About the farm
In 2000, we purchased Hope Farm, an arable farm in Cambridgeshire. It is contract farmed by one of our neighbouring farmers.
About Hope Farm
In previous years, we predominantly grew autumn-sown crops because they were considered to be more profitable. Recently, we have introduced a greater area of spring-sown crops, to help deal with pernicious weed problems and maintain overall profitability.
During the first five years only two crops were grown - wheat and oilseed rape. These were grown in a three-year rotation (wheat - wheat - oilseed rape). The rotation has evolved to take account of market opportunities and help implement a robust integrated pest management programme, so for harvest 2016 we grew winter wheat, spring barley, winter beans, winter linseed and spring millet.
Along with the arable land, there is also permanent pasture, which is grazed by horses and sheep. The soil is predominantly heavy clay.
- Total farm area: 181 hectares
- Area of cropping: 161 hectares - harvest 2010
- Area of pasture: 6 hectares
- Soil type: Hanslope calcareous clay loam and Evesham clay loam
- Smallest field: 0.93 hectares
- Largest field: 34 hectares
- Length of hedgerows: 10.3 kilometres
- Area of woodland: 0.5 hectares
Our farming blog
Catch us on Countryfile: hope for winter farmland birds
Post from Georgie Bray, Hope Farm manager Tune into Countryfile this Sunday to find out how Hope Farm uses simple solutions to tackle a landscape scale problem for winter farmland bird survival... you don't want to miss it! Combatting the cold At thi...Posted 11/01/2019 by Kathryn Smith
Big boots to fill at Hope Farm
A new era starts at Hope Farm, with a new Farm Manager in place to oversee our continuing commitment to testing, trialling and demonstrating wildlife-friendly farming practices. Georgie Bray looks back over the progress on the farm in recent years, a...Posted 18/12/2018 by Kathryn Smith
Gwent Levels Sustainable Land Management Project
The Gwent Levels in South East Wales is one of the largest areas of reclaimed grassland in the UK and the largest in Wales. The creation and management of this landscape over hundreds of years has resulted in a unique landscape where nature has thriv...Posted 26/11/2018 by Kathryn Smith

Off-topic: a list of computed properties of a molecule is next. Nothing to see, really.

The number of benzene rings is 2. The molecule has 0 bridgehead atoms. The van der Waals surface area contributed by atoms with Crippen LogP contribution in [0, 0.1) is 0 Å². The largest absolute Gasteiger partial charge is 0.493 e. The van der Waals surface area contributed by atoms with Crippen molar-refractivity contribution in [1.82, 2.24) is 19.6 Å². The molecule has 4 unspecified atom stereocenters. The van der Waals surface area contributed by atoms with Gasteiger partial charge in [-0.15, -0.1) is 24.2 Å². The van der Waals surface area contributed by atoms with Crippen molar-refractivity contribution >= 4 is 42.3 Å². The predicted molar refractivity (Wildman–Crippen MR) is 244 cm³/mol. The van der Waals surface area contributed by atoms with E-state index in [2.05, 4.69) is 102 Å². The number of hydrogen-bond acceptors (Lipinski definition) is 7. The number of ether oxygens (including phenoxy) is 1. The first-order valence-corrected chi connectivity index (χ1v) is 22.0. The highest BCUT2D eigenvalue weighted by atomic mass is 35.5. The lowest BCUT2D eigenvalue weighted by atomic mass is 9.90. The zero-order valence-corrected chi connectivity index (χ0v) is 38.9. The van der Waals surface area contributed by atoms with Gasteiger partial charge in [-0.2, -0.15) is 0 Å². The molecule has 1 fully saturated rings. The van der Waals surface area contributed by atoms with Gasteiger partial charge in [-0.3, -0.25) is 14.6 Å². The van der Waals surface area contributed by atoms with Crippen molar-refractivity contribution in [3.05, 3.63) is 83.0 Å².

The twite are back in town!
Twite are unique in that they only eat seeds, and rear their young on seed alone (many birds feed insects to their chicks). A good supply of small seeds of meadow plants such as dandelion, hawkbit and sorrel is critical to their survival. RSPB has be...Posted 23/11/2018 by Kathryn Smith
Working for Waders across Scotland
If you live in Scotland it is more than likely you will come across at least one species of wader when you are travelling around the countryside. Scotland holds a significant proportion of the UK population of curlews, redshanks, lapwings, oystercatc...Posted 21/11/2018 by Kathryn Smith
Getting down to business with wildlife friendly farming
Georgie Bray, Assistant Manager at the RSPB's Hope Farm shares her experience of joining with other nature-friendly farmers at an event in Westminster to show that Nature Means Business Currently, the Ag Bill is being discussed amongst MP’s in the Ho...Posted 20/11/2018 by Kathryn Smith
How you can help
At Hope Farm, we're developing farming techniques that will benefit wildlife.